DOJ launches an investigation into Minneapolis policing practices a day after Derek Chauvin’s conviction

george floyd square
George Floyd Square is shown on Feb. 8, 2021, in Minneapolis. Ten months after police officers brushed off George Floyd’s moans for help on the street outside a south Minneapolis grocery, the square remains a makeshift memorial.

  • The DOJ is launching an investigation into the Minneapolis Police Department’s practices.
  • Former Minneapolis police officer Derek Chauvin on Tuesday was convicted of the murder of George Floyd.
  • The new probe follows a civil rights investigation into Floyd’s death itself.
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The Department of Justice is opening a civil investigation into the practices of the Minneapolis Police Department, Attorney General Merrick Garland announced on Wednesday.

A jury convicted Derek Chauvin, a former Minneapolis police officer, on second-degree manslaughter, second-degree murder, and third-degree murder charges for killing George Floyd, a Black man, in May 2020.

The wide-ranging investigation will examine whether the department “engages in a practice of unconstitutional or unlawful policing,” including the department’s use of force practices, procedures during arrests, and conduct during protests, according to the Associated Press.

This new probe follows a separate, ongoing DOJ civil rights investigation into Floyd’s murder itself.

Floyd’s death is among several high-profile deaths of Black men at the hands of law enforcement in the Minneapolis area, including the death of Philando Castile and, recently, the death of 20-year-old Daunte Wright in Brooklyn Center, Minnesota.

The Minneapolis Police Department was previously audited by the DOJ in 2014 over its policing practices.

Garland, who is focusing the DOJ’s efforts on enhancing civil rights, also recently rescinded Trump-era guidance limiting the DOJ’s ability to enter into consent decrees with police departments accused of systemtic misconduct and wrongdoing.

Under the Obama administration, the DOJ entered in consent decrees with police departments in Ferguson, Missouri, and Baltimore, Maryland following high-profile deaths of Black men at the hands of police in those cities.

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Minneapolis and other US cities are beefing up their security and shutting down schools ahead of the verdict in the Derek Chauvin trial

derek chauvin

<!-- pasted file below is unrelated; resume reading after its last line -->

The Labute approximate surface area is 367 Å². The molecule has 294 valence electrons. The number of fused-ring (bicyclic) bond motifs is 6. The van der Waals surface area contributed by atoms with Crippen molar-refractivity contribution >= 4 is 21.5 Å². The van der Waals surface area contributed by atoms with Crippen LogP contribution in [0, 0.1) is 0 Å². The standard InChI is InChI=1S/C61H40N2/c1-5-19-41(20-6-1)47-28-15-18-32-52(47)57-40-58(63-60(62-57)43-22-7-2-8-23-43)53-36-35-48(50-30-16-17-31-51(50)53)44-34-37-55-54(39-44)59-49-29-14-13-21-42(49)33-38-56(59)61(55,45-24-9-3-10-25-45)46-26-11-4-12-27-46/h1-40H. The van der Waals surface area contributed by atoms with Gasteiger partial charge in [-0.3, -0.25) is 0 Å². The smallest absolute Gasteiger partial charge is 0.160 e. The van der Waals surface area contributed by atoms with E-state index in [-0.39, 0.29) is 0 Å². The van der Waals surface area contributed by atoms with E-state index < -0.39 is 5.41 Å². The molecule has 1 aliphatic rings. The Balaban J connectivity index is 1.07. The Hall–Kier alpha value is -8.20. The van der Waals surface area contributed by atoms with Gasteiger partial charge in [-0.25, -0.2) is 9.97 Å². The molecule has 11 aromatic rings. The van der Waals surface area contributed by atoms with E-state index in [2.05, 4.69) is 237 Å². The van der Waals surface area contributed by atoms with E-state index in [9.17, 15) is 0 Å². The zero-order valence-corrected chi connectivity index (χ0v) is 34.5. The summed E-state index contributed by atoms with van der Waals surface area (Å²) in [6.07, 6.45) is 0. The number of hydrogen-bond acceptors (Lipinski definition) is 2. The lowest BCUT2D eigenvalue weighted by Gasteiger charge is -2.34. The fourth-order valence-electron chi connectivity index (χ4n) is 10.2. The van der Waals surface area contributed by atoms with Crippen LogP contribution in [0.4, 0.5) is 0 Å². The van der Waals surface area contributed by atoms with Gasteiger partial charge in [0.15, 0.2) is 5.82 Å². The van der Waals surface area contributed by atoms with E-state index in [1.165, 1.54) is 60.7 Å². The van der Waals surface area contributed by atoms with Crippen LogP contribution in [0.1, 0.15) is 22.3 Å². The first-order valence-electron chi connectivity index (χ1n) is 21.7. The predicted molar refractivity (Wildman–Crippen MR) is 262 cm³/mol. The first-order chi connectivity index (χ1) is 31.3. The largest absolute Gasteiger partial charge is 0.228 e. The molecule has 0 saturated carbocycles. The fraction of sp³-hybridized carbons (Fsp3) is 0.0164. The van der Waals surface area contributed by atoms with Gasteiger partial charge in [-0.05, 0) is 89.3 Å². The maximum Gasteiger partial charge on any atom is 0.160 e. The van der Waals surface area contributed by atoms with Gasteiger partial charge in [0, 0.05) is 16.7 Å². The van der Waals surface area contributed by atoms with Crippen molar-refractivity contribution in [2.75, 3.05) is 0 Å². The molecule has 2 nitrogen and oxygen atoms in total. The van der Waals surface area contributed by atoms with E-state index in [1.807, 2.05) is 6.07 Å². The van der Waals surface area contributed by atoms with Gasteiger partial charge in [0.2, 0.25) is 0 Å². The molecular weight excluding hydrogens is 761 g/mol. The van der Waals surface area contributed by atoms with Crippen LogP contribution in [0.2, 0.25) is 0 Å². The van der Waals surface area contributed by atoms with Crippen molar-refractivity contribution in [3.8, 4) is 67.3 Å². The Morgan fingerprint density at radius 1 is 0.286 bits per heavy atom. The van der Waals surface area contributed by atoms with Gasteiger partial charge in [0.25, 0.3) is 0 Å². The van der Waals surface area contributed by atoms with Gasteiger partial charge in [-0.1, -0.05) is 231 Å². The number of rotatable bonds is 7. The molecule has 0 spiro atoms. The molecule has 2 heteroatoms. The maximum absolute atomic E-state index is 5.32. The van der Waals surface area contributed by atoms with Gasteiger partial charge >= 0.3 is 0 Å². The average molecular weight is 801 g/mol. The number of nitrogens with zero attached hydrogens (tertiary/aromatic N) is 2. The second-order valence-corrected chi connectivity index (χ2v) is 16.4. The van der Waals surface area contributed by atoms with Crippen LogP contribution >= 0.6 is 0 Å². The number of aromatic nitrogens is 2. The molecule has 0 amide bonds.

Former Minneapolis police officer Derek Chauvin.

  • US cities are increasing policing ahead of the verdict in the Derek Chauvin trial, CNN reported.
  • In Minneapolis, wire is around police buildings, classes will go online, and the National Guard is out.
  • Chauvin was charged in the death of George Floyd, and jury deliberations are due to start next week.
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Minneapolis and other US cities are increasing security and policing ahead of the verdict in the Derek Chauvin trial, CNN reported.

Chauvin, a former Minneapolis police officer, was charged with the death of George Floyd, an unarmed Black man, in May 2020. Chauvin knelt on Floyd’s neck for several minutes as Floyd said he could not breathe.

Floyd’s death sparked months of protests against racism and police brutality across the US and worldwide.

Razor wire has been put around a police building in downtown Minneapolis, CNN reported, and Minneapolis police spokesman John Elder told CNN that similar measures are being taken at other police precincts.

CNN also reported that National Guard troops are in some parts of downtown Minneapolis.

Public schools will also learn to remote learning from Wednesday in anticipation of the verdict, Superintendent Ed Graff said, according to CNN.

Chauvin has been charged with second-degree murder, third-degree murder, and second-degree manslaughter.

Jury deliberations are due to start next week.

Daunte Wright
Daunte Wright was killed at a traffic stop by a Minneapolis police officer on April 11, 2021.

Minneapolis is already facing ongoing protests after police killed20-year-old Daunte Wright a few miles away from the courthouse where Chauvin’s trial is taking place.

And several other high-profile shootings by police officers have left other cities on edge.

Oher police departments told CNN that they will have additional officers out, or have additional officers available, as the trial ends: Los Angeles, Philadelphia, and San Francisco.

Multiple police departments, including New York, also told CNN that they want people to protest peacefully.

Atlanta and Washington D.C. police departments also said they are ready and will respond to incidents quickly.

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